Greater Protein and Energy Intake for Improving Mortality in Higher Risk Critically Ill Patients: Useful or Useless?

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In a recent issue of Critical Care Medicine, Compher et al (1) aimed to investigate whether clinical outcomes vary by protein or energy intake in patients with risk evaluated by the NUTrition Risk in the Critically Ill (NUTRIC) score. They concluded that greater nutritional intake is associated with lower mortality and faster time to discharge alive (TDA) in high-risk, longer stay patients but not significantly so in nutritionally low-risk patients. We thank Compher et al (1) for their comprehensive contribution.
Some investigators have suggested that greater energy intake is harmful (2), whereas others find benefit in greater protein or energy intake (3) against various negative clinical outcomes. Compher et al (1) wisely note that in a large, diverse sample of patients who stay in the ICU at least 12 days, lower mortality and shorter TDA are associated with greater protein and energy intake in the high NUTRIC group but not significantly in the low NUTRIC group patients. Lower mortality and shorter TDA were also associated with increased protein and energy intake in the 4-day sample in high-risk but not low-risk patients, but the test for interaction was not significant.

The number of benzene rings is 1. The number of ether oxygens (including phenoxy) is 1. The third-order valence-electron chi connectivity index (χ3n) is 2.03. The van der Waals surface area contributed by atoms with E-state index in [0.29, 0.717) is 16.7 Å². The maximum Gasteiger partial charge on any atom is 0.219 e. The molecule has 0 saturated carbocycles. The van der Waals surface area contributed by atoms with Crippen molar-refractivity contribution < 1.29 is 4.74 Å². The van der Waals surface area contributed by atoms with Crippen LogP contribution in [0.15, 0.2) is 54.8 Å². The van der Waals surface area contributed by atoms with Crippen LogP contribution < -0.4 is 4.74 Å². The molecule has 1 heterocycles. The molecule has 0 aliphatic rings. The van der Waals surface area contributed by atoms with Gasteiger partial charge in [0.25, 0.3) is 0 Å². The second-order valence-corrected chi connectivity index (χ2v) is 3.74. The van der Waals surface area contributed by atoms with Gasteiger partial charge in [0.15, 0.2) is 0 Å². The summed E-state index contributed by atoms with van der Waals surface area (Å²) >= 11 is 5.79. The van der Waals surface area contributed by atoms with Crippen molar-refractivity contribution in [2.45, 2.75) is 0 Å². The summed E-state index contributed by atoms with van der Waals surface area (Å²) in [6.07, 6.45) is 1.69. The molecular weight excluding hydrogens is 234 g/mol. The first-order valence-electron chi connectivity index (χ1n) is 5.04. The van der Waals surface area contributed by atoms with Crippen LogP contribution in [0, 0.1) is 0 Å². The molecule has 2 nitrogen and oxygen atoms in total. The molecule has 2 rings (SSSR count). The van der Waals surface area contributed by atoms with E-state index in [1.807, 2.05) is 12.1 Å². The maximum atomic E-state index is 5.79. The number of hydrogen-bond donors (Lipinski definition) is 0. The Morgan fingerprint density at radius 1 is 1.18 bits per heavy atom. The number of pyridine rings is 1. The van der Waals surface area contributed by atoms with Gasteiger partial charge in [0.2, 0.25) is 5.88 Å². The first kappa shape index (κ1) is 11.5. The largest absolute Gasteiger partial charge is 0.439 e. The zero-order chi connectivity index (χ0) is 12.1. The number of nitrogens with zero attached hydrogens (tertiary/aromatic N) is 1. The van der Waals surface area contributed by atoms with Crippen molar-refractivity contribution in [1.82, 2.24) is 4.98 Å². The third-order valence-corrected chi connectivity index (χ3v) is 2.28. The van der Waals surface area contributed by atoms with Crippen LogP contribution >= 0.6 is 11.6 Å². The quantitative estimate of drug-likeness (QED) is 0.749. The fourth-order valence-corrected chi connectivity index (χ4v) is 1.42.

In this article, the authors suggested that more successful delivery of goal protein and energy intake is associated with the strongest improvement in clinical outcomes in longer stay, high-risk patients. We want to know why the authors did not perform subgroup analysis according to different etiologies of these critically ill patients. Although Acute Physiology and Chronic Health Evaluation II and Sequential Organ Failure Assessment describe severity of disease, they may not describe mortality risk adequately in such a diverse ICU sample where differences in nutrition support practice. How did the authors evaluate the physiologic state of these patients accurately? For these included patients, the maximum intake was 150% of goal, and few patients received either protein or energy greater than 100% of goal. The difference of actual values is so large, whether they will affect the results?
Finally, we believe the research by Compher et al (1) will promote further researches on the relationship of protein or energy intake and mortality in higher risk critically ill patients.
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